“In contemporary society we’re expected both to praise the miracle of birth and deplore it as the wages of sin. We expect men to take cold showers if they get an erection, and to take Viagra if they can’t. We encourage straight women to kiss in bars, and actual lesbians not to. We expect young men to have sex they’re not ready for, and young women to decline it when they are. We’re expected to say we like oral sex even when we don’t, and to say we dislike anal sex even supposing we do. We’re expected to buy sudoku books with bikini models on the cover and to read Playboy for the articles. We’re expected to gradually lose interest in our spouses and not to have affairs. We’re expected to stress about unplanned, unwanted pregnancy and to see stopping to put on a condom as unromantic. We expect to believe men don’t read romance novels and women don’t watch porn, even though there’s maybe a 30% crossover both directions. If you’re a woman you’re expected to zealously guard your hymen up to the point you get married (whether you wanted to or not), and then upon receipt of a marriage license you’re expected to turn around and let some guy pound away at it whenever he wishes (whether you wanted to or not.) Looking in another direction if you’re a man you’re expected to run screaming from the room if your wife puts her purse down too close to you… because your wife’s purse might somehow magically “make you gay.” We’re supposed to pretend that women faint at the sight of blood, and ignore that men are far more inclined to. We expect women to depend financially on men and expect men to dump their wives for floozies at the drop of a thong. We’re expected to think a model is sexy if she’s in a Victoria’s Secret poster at the mall, and we’re expected to think a mom in workout pants and a sweatshirt isn’t sexy if she’s in the same mall pushing a stroller.”—“Why I Blog About Sex” (via whitedrunkgirls)
“I don’t believe in colleges and universities. I believe in libraries because most students don’t have any money. When I graduated from high school, it was during the Depression and we had no money. I couldn’t go to college, so I went to the library three days a week for ten years.”—Ray Bradbury (via eckleburgs-eyes)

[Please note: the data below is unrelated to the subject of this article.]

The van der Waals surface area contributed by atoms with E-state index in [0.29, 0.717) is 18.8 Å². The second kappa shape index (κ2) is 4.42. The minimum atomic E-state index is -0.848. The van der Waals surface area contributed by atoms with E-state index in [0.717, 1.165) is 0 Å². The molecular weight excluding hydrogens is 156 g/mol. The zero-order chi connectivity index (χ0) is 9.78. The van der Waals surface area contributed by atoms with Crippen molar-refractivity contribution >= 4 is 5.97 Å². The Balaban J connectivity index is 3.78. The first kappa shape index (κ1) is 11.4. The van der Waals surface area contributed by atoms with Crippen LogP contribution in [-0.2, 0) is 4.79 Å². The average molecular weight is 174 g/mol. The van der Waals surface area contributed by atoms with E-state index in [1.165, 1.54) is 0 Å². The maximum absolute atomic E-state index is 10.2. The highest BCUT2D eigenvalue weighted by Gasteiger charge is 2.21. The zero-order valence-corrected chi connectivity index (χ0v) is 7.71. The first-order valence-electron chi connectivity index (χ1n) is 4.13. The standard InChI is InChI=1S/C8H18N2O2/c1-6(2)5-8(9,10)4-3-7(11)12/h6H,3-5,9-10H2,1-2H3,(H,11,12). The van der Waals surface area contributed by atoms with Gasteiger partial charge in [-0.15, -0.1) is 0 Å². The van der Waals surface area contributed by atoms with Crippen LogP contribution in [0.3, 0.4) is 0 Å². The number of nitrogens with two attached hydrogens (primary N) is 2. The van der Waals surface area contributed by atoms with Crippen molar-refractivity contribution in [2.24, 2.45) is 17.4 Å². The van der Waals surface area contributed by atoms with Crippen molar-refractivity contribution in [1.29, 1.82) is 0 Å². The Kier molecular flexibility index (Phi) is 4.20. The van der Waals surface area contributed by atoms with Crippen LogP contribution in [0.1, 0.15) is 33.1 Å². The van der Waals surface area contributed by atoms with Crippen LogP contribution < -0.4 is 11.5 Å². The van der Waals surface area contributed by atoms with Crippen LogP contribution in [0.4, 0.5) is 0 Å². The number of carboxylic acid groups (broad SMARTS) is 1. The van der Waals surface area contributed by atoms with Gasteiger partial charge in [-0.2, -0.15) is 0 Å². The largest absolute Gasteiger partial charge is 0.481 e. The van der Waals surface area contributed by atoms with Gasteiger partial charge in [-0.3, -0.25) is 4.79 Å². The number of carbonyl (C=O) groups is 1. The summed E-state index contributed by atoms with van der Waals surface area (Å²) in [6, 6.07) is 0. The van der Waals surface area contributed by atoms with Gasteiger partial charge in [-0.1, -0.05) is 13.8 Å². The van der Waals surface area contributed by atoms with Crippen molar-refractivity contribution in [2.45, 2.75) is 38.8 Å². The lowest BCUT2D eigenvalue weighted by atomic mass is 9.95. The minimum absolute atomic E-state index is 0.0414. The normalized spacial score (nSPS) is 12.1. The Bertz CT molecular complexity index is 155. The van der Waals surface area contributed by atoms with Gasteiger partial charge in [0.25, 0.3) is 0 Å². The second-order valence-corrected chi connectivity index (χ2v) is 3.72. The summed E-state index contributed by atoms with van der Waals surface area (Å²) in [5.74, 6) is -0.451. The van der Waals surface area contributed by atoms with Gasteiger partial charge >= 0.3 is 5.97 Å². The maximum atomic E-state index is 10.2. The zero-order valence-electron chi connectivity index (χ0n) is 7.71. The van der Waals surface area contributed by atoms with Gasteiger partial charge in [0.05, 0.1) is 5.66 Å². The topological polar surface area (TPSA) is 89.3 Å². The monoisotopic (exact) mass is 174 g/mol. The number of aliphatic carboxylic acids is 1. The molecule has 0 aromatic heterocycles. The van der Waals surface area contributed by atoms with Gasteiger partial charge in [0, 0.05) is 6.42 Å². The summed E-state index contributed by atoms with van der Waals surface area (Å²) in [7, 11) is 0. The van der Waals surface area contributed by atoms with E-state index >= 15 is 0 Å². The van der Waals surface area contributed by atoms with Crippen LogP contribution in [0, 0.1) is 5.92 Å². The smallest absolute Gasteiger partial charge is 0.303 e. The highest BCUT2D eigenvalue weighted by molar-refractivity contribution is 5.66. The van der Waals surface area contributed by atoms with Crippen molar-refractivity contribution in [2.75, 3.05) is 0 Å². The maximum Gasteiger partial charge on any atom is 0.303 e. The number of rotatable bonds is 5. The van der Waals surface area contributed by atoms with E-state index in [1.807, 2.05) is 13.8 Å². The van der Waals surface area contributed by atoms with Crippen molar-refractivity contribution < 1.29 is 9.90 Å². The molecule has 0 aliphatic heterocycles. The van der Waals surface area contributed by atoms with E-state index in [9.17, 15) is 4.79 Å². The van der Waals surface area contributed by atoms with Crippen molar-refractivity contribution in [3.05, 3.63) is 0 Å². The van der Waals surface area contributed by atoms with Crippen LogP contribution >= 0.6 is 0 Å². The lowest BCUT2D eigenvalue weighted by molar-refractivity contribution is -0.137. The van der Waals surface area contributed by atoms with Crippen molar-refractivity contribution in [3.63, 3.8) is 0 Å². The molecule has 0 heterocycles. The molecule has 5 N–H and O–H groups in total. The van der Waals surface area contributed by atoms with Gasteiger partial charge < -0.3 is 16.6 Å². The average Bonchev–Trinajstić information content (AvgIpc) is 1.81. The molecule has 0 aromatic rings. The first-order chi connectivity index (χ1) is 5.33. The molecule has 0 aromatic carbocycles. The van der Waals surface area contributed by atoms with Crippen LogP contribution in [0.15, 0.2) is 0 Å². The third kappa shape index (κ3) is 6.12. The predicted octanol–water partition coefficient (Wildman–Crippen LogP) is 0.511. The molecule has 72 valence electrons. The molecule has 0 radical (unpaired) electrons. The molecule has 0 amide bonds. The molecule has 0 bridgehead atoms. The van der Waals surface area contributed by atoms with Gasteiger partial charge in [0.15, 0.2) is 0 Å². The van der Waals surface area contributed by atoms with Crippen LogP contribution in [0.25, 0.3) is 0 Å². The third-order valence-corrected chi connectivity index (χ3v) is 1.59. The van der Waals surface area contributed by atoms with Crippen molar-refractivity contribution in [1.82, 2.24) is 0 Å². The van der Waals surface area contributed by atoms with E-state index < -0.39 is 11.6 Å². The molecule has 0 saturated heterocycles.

“I don’t believe in government. I hate politics. I’m against it. And I hope that sometime this fall, we can destroy part of our government, and next year destroy even more of it. The less government, the happier I will be.”—Ray Bradbury, in Time Magazine (2010)
“Look, guys. No matter what a girl does, no matter how she’s dressed, no matter how much she’s had to drink, it’s never, never, never, never, never okay to touch her without her consent. That doesn’t make you a man, it makes you a coward.”—Vice President Joe “the BAMF” Biden, in a speech launching the federal government’s campaign to fight sexual violence on college campuses (via whitedrunkgirls)
“If God exists, and I truly don’t believe he does, he will know that there are limits to human understanding. He was the one who created this confusion in which there is poverty, injustice, greed, and loneliness. He doubtless had the best of intentions, but the results have proved disastrous; if God exists, he will be generous with those creatures who chose to leave this Earth early, and he might even apologize for having made us spend time here.”—Veronika Decides to Die, Paulo Coehlo. (via ramirezdahmerbundy)